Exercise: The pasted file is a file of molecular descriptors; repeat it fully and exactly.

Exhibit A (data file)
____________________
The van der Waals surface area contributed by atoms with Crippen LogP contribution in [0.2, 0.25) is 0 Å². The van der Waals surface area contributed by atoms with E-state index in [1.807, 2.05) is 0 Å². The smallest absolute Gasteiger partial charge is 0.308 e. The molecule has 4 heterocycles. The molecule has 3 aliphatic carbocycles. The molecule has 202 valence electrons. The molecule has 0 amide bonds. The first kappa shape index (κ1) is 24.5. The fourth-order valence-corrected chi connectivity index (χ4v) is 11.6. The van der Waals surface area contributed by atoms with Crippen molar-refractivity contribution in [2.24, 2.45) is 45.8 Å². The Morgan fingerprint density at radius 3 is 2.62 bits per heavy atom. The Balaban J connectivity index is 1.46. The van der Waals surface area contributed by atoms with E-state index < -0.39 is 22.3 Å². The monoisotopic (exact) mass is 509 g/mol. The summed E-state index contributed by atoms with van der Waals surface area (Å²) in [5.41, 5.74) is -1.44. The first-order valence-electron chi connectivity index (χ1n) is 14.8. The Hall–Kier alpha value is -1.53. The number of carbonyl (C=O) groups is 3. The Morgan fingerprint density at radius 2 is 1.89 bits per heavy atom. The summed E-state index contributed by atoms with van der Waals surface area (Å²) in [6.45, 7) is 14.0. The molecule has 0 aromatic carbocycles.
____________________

The van der Waals surface area contributed by atoms with Crippen LogP contribution in [0.2, 0.25) is 0 Å². The van der Waals surface area contributed by atoms with E-state index in [1.807, 2.05) is 0 Å². The smallest absolute Gasteiger partial charge is 0.308 e. The molecule has 4 heterocycles. The molecule has 3 aliphatic carbocycles. The molecule has 202 valence electrons. The molecule has 0 amide bonds. The first kappa shape index (κ1) is 24.5. The fourth-order valence-corrected chi connectivity index (χ4v) is 11.6. The van der Waals surface area contributed by atoms with Crippen molar-refractivity contribution in [2.24, 2.45) is 45.8 Å². The Morgan fingerprint density at radius 3 is 2.62 bits per heavy atom. The Balaban J connectivity index is 1.46. The van der Waals surface area contributed by atoms with E-state index < -0.39 is 22.3 Å². The monoisotopic (exact) mass is 509 g/mol. The summed E-state index contributed by atoms with van der Waals surface area (Å²) in [5.41, 5.74) is -1.44. The first-order valence-electron chi connectivity index (χ1n) is 14.8. The Hall–Kier alpha value is -1.53. The number of carbonyl (C=O) groups is 3. The Morgan fingerprint density at radius 2 is 1.89 bits per heavy atom. The summed E-state index contributed by atoms with van der Waals surface area (Å²) in [6.45, 7) is 14.0. The molecule has 0 aromatic carbocycles.